“The fear of losing is very capitalist” – Liberation

The shortage of sunflower oil, caused by the war in Ukraine, has caused panic in some French supermarkets. Restrictions placed on the doors of facilities, limiting the supply of oil to three or four bottles per person, have caused a large movement of mandatory purchases. But what is called “panic buying” (“panic buying”) does not translate the same fears according to one’s social class. Two specialists compare their views on the subject: Fanny Parise, anthropologist of consumption and lifestyle evolution, associate researcher at the University of Lausanne, and Séverine Enjolras, anthropologist and documentary filmmaker, teacher at Master 2 in Paris-Sorbonne.

How do you perceive these compulsive buying behaviors in times of crisis?

Fanny Paris: Fear will lead to differentiated buying practices. Some food products will be perceived as safe havens, as if, by sticking to a logic of hyperconsumption, we could mobilize the imagination of the abundance of the last century, that of our modern and western societies. Totem products will not be the same depending on the country. In Switzerland, during the pandemic, we saw an increase in sales of canned ravioli, accompanied by advertising images, with pet foods. In France it was toilet paper, a symbol of modernity and our western life, while half of humanity does not use it.

What comfort do these “totem” products bring?

PF: When we are going through a period that causes anxiety, consumption becomes particularly soothing. In Europe, all products packaged and overpacked by leading brands in the food industry are popular during times of crisis. They are interesting for several reasons: they stay reasonably priced, are well preserved, easily stored and moreover avoid contamination because this food does not come into contact with air. But many other products are returning to the shelter: frozen foods, industrial cakes, tins, canned tuna … Everything that is usually criticized by nutritionists or ecologists, suddenly becomes very desirable. During crises, we try to control what we can, what is achievable: ourselves, family, home … and food is part of it. This is even more surprising as this food crisis comes at a time when we thought our society was spared from shortages. The health crisis and now the war have made the threat more concrete.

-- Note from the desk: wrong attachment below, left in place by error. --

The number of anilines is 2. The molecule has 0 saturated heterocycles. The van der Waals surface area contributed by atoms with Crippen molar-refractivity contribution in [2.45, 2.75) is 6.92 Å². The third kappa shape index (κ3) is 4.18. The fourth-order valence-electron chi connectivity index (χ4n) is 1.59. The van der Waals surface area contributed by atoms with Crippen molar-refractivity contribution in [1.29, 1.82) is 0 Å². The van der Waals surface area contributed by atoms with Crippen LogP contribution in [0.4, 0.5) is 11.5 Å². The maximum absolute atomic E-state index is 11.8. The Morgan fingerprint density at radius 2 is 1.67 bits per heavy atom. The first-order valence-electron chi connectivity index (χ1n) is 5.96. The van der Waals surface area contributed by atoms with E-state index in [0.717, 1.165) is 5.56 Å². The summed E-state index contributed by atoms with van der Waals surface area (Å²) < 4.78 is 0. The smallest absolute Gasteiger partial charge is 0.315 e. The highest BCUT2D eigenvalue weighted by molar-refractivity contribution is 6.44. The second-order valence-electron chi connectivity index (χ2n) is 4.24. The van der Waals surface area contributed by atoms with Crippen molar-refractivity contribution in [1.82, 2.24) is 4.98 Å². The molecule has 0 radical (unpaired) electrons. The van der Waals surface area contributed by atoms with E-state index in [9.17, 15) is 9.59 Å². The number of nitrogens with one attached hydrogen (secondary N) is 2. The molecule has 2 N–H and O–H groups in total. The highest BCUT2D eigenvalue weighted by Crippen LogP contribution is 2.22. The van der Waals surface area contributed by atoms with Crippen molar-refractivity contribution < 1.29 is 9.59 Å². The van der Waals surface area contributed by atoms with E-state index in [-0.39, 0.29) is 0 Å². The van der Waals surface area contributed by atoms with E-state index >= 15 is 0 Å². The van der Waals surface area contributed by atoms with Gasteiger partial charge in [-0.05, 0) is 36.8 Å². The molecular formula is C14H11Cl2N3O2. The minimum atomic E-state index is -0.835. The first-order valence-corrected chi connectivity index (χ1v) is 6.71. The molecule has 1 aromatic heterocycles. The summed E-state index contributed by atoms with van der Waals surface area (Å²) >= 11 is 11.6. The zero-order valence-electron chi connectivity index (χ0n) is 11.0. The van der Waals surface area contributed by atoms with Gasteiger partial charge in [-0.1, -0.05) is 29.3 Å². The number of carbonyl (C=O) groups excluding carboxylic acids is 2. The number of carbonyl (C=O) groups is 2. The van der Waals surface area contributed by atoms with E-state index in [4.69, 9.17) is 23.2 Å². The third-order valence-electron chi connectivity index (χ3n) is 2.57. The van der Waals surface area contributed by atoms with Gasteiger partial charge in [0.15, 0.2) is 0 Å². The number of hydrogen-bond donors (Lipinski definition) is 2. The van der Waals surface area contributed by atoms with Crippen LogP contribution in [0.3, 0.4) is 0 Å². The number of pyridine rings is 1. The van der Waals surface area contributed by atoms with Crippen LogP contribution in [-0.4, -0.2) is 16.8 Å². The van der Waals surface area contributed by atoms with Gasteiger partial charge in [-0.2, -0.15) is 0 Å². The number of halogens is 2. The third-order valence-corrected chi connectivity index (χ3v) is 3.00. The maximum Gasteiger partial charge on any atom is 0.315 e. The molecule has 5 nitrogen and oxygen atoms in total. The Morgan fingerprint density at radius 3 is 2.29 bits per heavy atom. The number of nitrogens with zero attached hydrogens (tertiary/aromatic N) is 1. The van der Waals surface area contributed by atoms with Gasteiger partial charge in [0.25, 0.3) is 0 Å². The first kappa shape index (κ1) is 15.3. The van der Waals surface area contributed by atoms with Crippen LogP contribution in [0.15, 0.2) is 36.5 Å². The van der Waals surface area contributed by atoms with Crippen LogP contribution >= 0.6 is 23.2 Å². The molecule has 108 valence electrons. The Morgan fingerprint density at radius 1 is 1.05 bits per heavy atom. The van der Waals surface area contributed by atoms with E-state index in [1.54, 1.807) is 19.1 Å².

Severine Enjolras: This logistical crisis reveals our fear of losing comfort, but we are far from hungry. I have just returned from Moldova where I distributed the necessary things for refugee mothers and babies, not in camps because there are no such structures in this country, but in municipalities, with local associations. Going to the capital market, Chisinau, we see that there is currently a serious shortage of salt, a common commodity we should now get on the black market. Salt is an essential spice, which has a great symbolic value. Fear of hunger is real in Moldova, and as you approach the border, you can hear Ukrainian sirens. Fear of hunger, in this country much poorer than ours, brings back episodes like the ghost of the great famine of 1932 and 1933 in Ukraine, under Stalin, which had led to five million deaths. In France, when people rush for oil or products that remain in fact comforting and safe havens, it is initially the imagination of the shortage that is called, not that of hunger. This imaginary crisis and war varies according to geographical position.

But one can think of the deprivations of World War II, the memory of which can be reborn in a moment like this.

SE: For me, World War II is far away. Fear of expropriation is mainly consumer. The rush for pet products responds to the logic of comfort. Nutella is the totem, and toilet paper is comfort. The fear of losing is very capitalist.

PF: Buying panic is experienced differently depending on your social class. The working class will think of a budget logic: buy now to predict a price increase later.

Yes, all the more so as the price of sunflower oil is rising, this cheap product is turning into a luxury product that now needs to be replaced.